Western Animation: Beast Machines
The Next Evolution of the Beast Wars
Cheetor: So what are we? Robots or animals?
Optimus: Both...and neither.
Blackarachnia: Well, that sure clears it up.
was the followup cartoon and toyline to Beast Wars
; like its predecessor, it was animated entirely in CGI
by Mainframe Entertainment
but featured a massive change to the production and writing staff. It begins a new story with the characters of Beast Wars
but in general is not considered a continuous storyline.
The story opens with Optimus Primal in his original Beast Wars
body, awakening on Cybertron to find the planet deserted and himself being pursued by Vehicons, a strange race of sparkless Transformers under the control of Megatron, who, as it's further revealed, has somehow managed to conquer Cybertron. Unable to transform, Optimus runs, and manages to find some of his fellow surviving Maximals. Deep beneath the surface of Cybertron, they manage to find the Oracle supercomputer, which reformats them into 'technorganic' beings, a perfect blend of biological and technological parts. From then on, they embark on a mission to restore organic life to Cybertron and bring down Megatron.
The tone and feel of the story were substantially different to Beast Wars
. Where Wars
followed small groups of Maximals and Predacons through a sometimes serious, sometimes tongue-in-cheek (and sometimes both) battle on prehistoric Earth, Machines
took a small group of severely outnumbered Maximals who were forced to rely on stealth and guerilla warfare. Noted Transformers
comic writer Simon Furman
has complained that Beast Machines
was 'too dark
' for a children's cartoon
. And when you see some of Simon Furman's work... too dark for him
Several items deserve particular noting. The CGI was top-notch, arguably even better than the already impressive stuff
from the end of Beast Wars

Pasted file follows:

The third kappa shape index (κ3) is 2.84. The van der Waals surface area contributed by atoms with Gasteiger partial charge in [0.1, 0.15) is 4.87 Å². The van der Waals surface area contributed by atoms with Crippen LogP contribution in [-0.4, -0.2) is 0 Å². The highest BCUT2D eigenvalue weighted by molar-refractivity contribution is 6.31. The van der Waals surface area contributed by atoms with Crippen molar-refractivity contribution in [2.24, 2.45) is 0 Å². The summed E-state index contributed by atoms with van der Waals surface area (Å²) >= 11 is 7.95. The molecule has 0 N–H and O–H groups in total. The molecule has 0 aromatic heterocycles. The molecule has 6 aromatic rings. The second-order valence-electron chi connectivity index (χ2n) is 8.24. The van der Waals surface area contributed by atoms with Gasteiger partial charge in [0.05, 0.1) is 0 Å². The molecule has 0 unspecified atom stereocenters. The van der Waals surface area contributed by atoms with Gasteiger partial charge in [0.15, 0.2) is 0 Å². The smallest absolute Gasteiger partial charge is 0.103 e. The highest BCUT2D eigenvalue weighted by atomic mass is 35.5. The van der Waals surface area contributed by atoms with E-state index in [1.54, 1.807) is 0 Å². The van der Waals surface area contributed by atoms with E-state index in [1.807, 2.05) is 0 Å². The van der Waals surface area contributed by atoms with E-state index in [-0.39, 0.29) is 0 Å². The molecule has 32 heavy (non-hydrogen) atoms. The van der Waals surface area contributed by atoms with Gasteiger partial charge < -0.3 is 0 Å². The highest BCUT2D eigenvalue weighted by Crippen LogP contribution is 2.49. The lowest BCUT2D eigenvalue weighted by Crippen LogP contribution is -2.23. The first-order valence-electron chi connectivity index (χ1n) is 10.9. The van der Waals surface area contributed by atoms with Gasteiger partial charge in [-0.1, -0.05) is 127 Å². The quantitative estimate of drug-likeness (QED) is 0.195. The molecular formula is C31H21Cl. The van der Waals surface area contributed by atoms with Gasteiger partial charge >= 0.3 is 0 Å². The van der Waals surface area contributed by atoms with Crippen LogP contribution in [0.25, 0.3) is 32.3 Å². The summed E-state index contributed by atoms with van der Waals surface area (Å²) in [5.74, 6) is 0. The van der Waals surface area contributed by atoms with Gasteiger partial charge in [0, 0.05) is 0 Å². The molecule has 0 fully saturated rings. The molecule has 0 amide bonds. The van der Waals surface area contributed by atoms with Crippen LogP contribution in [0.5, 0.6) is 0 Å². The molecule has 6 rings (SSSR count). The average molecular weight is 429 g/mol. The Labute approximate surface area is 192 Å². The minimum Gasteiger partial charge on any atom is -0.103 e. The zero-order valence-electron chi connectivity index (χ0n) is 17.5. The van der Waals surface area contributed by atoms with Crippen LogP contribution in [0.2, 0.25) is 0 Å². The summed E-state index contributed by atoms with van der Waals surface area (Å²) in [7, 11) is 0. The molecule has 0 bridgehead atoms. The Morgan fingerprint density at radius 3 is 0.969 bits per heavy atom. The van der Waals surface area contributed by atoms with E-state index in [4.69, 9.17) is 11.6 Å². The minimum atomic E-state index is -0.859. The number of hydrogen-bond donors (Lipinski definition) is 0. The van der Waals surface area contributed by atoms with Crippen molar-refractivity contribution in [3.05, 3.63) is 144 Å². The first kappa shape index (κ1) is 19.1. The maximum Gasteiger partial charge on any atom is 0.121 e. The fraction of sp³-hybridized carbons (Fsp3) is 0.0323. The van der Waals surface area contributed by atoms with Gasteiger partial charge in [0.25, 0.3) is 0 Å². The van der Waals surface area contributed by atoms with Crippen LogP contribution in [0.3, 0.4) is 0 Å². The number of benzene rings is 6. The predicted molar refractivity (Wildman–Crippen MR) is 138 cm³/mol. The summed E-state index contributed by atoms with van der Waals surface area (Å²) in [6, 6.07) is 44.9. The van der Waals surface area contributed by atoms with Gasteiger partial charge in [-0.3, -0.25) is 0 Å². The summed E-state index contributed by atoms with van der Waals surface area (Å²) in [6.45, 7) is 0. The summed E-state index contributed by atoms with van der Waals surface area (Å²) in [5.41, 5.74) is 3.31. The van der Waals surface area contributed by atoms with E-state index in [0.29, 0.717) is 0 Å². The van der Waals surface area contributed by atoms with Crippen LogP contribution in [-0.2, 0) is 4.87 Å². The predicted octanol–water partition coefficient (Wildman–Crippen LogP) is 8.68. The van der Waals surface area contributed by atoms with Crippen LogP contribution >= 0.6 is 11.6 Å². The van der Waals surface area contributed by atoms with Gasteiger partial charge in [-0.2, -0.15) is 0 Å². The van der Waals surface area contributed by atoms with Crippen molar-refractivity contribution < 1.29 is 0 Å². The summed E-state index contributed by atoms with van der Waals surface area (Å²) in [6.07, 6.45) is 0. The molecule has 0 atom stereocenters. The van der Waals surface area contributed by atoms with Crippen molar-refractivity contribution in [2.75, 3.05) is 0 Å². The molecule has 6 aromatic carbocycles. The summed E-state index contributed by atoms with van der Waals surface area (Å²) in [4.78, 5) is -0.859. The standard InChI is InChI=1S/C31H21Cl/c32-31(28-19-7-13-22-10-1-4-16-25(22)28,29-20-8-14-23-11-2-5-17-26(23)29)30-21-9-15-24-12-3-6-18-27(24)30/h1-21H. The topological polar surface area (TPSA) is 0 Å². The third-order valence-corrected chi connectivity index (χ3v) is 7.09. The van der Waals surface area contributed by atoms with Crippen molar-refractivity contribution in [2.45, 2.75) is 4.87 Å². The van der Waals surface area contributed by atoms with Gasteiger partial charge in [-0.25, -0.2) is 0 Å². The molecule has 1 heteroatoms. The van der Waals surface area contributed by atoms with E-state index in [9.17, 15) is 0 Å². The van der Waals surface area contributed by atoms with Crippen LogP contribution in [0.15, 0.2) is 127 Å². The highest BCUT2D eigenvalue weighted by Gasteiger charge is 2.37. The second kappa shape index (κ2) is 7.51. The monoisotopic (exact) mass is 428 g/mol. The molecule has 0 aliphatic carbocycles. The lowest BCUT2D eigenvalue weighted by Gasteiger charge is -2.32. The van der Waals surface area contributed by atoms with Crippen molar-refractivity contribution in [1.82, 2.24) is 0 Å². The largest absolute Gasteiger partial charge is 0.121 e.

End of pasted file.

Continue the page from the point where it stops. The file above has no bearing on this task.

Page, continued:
, and it still holds up today, although the heavily stylized take on the design was not for everyone. And while Beast Wars
provided the concept, this show is an even larger source of information about the origin and properties of sparks, the soul
of a Transformer.
When it aired, it had the strongest continuity
of any cartoon ever shown in America or Canada. It also brought the animated Generation 1 continuity to an end, though it would continue in comic book form.
So far, this show is the only Transformers
cartoon to take place entirely on Cybertron, and not to feature any humans or human ancestors, with the exception of one very brief flashback.Beast Machines
tried to tackle such concepts as loyalty, individuality, the merits of freedom vs. chaos, and the challenges of living in an increasingly technological society. This over-ambitious aim, coupled with the Continuity Lockout
and the radical departure in tone from its predecessor, as well as some massive
departure from the Beast Wars
's characterizations in some cases, turned this show into one of the most hated Transformers
incarnations of all time when it aired; the sheer backlash over it at the time led to Hasbro scrapping a planned Sequel Series
in favor of dubbing Transformers: Robots in Disguise
. However, with the subsequent release of the (generally lower-quality) Unicron Trilogy
as well as readier access to Japanese post-G1
series, coupled with the gap from the Beast Wars continuity and new fans watching it as a work of its own; Beast Machines
is now looked upon somewhat more favorably, though it's hardly universal.
The toys were a mixed bag. The Vehicons had a living machine theme, and the toys were generally pretty good, but looked nothing like the characters on screen
. The Maximals aimed for a technological animal feel, but were of mixed quality and exceedingly show-inaccurate. Better quality, show-accurate toys were later released as part of the "Battle for the Spark" Beast Machines subline, and a few were held over until the Robots in Disguise
It has a character sheet
This show provides examples of: